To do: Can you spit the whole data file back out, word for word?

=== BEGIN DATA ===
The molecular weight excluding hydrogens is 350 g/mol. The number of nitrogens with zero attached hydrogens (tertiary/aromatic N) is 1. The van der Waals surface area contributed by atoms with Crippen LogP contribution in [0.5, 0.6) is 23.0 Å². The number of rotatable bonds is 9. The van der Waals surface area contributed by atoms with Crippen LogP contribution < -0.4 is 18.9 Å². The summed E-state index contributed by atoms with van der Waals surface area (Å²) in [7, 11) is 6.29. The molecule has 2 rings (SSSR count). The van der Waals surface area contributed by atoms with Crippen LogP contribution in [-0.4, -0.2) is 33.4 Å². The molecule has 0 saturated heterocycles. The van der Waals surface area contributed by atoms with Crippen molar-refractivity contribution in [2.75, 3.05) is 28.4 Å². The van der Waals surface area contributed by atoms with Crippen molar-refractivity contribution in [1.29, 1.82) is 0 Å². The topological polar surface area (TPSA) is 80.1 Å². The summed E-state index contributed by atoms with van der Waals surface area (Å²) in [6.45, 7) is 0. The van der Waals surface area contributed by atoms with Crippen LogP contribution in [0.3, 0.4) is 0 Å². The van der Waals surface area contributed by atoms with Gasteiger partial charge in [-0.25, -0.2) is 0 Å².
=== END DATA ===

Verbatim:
The molecular weight excluding hydrogens is 350 g/mol. The number of nitrogens with zero attached hydrogens (tertiary/aromatic N) is 1. The van der Waals surface area contributed by atoms with Crippen LogP contribution in [0.5, 0.6) is 23.0 Å². The number of rotatable bonds is 9. The van der Waals surface area contributed by atoms with Crippen LogP contribution < -0.4 is 18.9 Å². The summed E-state index contributed by atoms with van der Waals surface area (Å²) in [7, 11) is 6.29. The molecule has 2 rings (SSSR count). The van der Waals surface area contributed by atoms with Crippen LogP contribution in [-0.4, -0.2) is 33.4 Å². The molecule has 0 saturated heterocycles. The van der Waals surface area contributed by atoms with Crippen molar-refractivity contribution in [2.75, 3.05) is 28.4 Å². The van der Waals surface area contributed by atoms with Crippen molar-refractivity contribution in [1.29, 1.82) is 0 Å². The topological polar surface area (TPSA) is 80.1 Å². The summed E-state index contributed by atoms with van der Waals surface area (Å²) in [6.45, 7) is 0. The van der Waals surface area contributed by atoms with Crippen LogP contribution in [0.3, 0.4) is 0 Å². The van der Waals surface area contributed by atoms with Gasteiger partial charge in [-0.25, -0.2) is 0 Å².